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Staten Island’s very own version of the London Eye, the New York Wheel, is supposed to be so lucrative as a tourist destination, its developers say, that it will even surpass the Empire State Building in terms of revenue, The Real Deal reports. However, merely a year before its opening, millions of dollars are being spent in cost overruns, and some problems arose among the investors.
The initial projections for the 630-foot-tall New York Wheel were estimated at $250 million, but have actually doubled to $500 million. According to The New York Post, the completion date was first announced in 2012 for 2015. Developers behind the project, Meir Laufer, Richard Marin and Andrew Ratner are estimating pre-tax revenues of $127.85 million in 2017, thereby surpassing the revenue earned by the Empire State Building’s observatory deck, which made $111.5 million last year.
There have been some issues among the investors, though. Eric Kaufman, who began working on the wheel in 2008 and remained a minor investor, contends that the project lacked a coherent business plan and effective management and that there were “cost overruns without explanation,” reports the Post.
Supposedly, in 2014 Kaufman and other board members were asked to put $17 million in addition to what had already been paid. Since Kaufman had already paid $3 million in 2013, and refused to pay more, Wheel Estate LLC, an investment group with the majority stake in the project, sued Kaufman’s company in August 2015as well as an entity belonging to original investor Meir Laufer. Laufer, the chairman of the board for New York Wheel, claimed he was being pushed aside because he’s an Orthodox Jew.
The Jewish Voice reported on December 23rd that in November 2015, the developer of Ferris wheel sued his partners for shutting him out of the project because of his Chasidic appearance. In State Supreme court filed papers, Mr. Laufer stated that “the investors conspired against him, manufacturing ways to dilute his share in the project both financially and otherwise,” as reported by The Real Deal.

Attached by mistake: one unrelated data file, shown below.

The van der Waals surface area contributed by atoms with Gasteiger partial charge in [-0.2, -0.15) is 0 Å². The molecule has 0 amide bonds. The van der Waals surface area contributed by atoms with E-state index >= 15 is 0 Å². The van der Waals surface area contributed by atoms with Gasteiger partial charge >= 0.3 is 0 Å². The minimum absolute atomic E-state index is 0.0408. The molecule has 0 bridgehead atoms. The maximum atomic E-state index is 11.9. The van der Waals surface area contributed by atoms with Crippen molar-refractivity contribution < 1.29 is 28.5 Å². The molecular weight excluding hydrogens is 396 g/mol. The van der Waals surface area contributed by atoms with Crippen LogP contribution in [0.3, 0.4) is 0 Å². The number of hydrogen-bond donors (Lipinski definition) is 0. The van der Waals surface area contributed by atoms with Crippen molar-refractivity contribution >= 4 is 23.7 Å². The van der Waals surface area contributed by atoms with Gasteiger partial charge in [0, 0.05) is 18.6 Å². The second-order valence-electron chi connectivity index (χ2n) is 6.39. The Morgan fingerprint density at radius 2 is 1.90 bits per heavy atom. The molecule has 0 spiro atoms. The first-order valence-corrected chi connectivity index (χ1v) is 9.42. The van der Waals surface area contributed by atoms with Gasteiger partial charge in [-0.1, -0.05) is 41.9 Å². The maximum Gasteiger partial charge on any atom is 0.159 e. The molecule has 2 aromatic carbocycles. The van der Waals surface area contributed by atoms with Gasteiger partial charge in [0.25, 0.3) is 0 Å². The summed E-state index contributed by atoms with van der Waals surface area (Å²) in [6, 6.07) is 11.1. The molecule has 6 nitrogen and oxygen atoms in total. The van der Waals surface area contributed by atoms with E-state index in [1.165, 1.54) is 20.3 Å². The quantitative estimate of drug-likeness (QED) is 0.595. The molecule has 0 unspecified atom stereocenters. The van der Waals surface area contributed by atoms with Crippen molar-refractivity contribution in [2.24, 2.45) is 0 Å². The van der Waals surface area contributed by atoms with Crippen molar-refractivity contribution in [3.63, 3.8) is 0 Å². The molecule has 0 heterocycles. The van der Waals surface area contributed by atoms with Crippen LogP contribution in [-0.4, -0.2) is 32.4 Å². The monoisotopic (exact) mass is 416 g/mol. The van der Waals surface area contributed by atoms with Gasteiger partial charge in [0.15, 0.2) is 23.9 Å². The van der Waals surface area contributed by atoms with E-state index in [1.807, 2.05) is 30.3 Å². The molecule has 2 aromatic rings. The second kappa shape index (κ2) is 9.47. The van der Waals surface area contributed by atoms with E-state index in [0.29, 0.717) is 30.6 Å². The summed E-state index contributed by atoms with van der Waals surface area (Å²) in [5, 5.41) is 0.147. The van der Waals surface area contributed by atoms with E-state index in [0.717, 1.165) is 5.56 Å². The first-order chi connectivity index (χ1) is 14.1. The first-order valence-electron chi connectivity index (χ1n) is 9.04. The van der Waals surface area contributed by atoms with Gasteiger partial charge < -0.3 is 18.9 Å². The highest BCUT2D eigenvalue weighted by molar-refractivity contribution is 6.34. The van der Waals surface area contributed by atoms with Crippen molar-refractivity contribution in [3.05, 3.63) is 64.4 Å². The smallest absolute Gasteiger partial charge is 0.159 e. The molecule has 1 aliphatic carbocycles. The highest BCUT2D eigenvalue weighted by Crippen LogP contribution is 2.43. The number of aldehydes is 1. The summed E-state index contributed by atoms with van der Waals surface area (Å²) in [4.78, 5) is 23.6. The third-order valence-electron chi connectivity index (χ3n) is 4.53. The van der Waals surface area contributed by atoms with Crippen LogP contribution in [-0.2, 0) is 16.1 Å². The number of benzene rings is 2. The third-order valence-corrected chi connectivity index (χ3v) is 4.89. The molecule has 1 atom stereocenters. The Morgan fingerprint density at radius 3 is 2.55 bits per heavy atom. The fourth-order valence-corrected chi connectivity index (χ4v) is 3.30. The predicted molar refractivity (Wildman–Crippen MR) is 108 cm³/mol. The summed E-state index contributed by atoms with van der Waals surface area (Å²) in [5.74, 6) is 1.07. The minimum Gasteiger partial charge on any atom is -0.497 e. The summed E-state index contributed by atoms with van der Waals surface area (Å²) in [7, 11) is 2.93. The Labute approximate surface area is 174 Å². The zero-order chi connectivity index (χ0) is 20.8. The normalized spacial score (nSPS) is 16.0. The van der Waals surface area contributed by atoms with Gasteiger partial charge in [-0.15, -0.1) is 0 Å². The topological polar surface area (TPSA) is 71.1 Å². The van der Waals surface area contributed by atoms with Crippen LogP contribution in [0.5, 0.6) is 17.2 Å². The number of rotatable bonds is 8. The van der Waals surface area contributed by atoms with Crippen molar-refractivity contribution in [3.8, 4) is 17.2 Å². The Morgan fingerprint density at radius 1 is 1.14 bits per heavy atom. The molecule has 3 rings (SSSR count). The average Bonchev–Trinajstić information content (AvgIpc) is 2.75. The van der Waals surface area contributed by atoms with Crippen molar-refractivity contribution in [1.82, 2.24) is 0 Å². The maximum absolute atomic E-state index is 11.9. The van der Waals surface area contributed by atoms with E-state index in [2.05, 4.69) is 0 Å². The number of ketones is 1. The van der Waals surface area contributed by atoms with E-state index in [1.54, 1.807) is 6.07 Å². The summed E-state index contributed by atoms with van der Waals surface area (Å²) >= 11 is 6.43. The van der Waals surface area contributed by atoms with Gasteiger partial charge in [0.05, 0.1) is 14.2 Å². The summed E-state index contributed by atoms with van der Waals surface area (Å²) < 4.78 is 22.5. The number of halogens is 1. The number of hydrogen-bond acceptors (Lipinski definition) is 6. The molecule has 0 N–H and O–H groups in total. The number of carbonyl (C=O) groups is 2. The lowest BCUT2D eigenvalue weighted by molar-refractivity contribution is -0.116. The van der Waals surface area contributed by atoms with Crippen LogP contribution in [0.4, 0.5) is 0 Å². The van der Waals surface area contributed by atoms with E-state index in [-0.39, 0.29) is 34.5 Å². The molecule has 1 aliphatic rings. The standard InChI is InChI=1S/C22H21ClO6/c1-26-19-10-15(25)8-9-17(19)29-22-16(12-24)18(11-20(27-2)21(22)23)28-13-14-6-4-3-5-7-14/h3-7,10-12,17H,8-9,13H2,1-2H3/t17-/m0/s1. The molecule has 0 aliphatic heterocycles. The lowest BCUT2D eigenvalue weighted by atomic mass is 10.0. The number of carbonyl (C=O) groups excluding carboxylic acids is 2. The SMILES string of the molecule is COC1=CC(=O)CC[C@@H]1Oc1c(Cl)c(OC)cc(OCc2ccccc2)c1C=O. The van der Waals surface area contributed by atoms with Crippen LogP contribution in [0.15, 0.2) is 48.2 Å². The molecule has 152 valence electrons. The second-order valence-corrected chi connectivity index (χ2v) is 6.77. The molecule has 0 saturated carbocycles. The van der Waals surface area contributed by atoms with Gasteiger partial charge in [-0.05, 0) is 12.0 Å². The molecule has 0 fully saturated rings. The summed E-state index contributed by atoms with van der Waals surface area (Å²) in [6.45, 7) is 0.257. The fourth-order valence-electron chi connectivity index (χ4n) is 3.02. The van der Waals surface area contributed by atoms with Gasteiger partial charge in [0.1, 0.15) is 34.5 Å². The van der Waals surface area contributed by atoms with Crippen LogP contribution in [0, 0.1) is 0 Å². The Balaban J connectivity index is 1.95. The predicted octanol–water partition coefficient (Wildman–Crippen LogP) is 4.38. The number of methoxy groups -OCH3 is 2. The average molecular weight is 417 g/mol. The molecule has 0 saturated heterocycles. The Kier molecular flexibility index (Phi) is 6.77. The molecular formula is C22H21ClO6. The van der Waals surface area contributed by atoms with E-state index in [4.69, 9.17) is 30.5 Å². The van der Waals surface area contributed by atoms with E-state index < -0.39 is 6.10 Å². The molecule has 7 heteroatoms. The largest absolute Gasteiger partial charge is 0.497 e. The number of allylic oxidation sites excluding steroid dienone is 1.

In earlier legal papers filed in July 2015, Laufer claimed that he was treated differently than other investors and board members, which included the Feil Organization, well known investor Richard Marin, Lloyd Goldman of BLDG Management and businessman Joseph Nakash. That treatment was supposedly caused by his Chasidic looks.
In addition, allegedly, Richard Marin told Laufer that, in order to attract investors, the project should not have more than one board member from the Jewish community, according to the court documents. Laufer claims that his stake in the project has been reduced from its original 33 to merely three percent because of various financial manipulations in place, coming from a very negative motivation.
Moreover, he stated that his name was removed from all press releases, that he has been excluded from project updates and that he has been forbidden from speaking out publicly about the project, reports Vos Iz Neias. According to Laufer, the New York Wheel concept was born in 2008 after he had found himself intrigued by the London Eye and envisioned a similar attraction for New York City.
Despite the complicated relationships between the investors and developers, NY Curbed reported that in their first year of operation, the Wheel will make $96 million in ticket sales, $10 million for sponsorship deals, and $8.7 million in gift shop sales. By the year 2021, the attraction could be making as much as $166.52 million in revenues. In order for these estimates to prevail, the Wheel will have to attract four million customers its first year, and 3.5 million tourists each year after that. By way of comparison, Empire State draws 4.3 million visitors annually.
The tickets for the rides on the Wheel will be priced at $35 in comparison to $32 tickets to go to the observation deck of the Empire State Building, NY Curbed reports. The project most recently got the approval of the City Council, and is slated for completion in 2017.
Kala Jerzy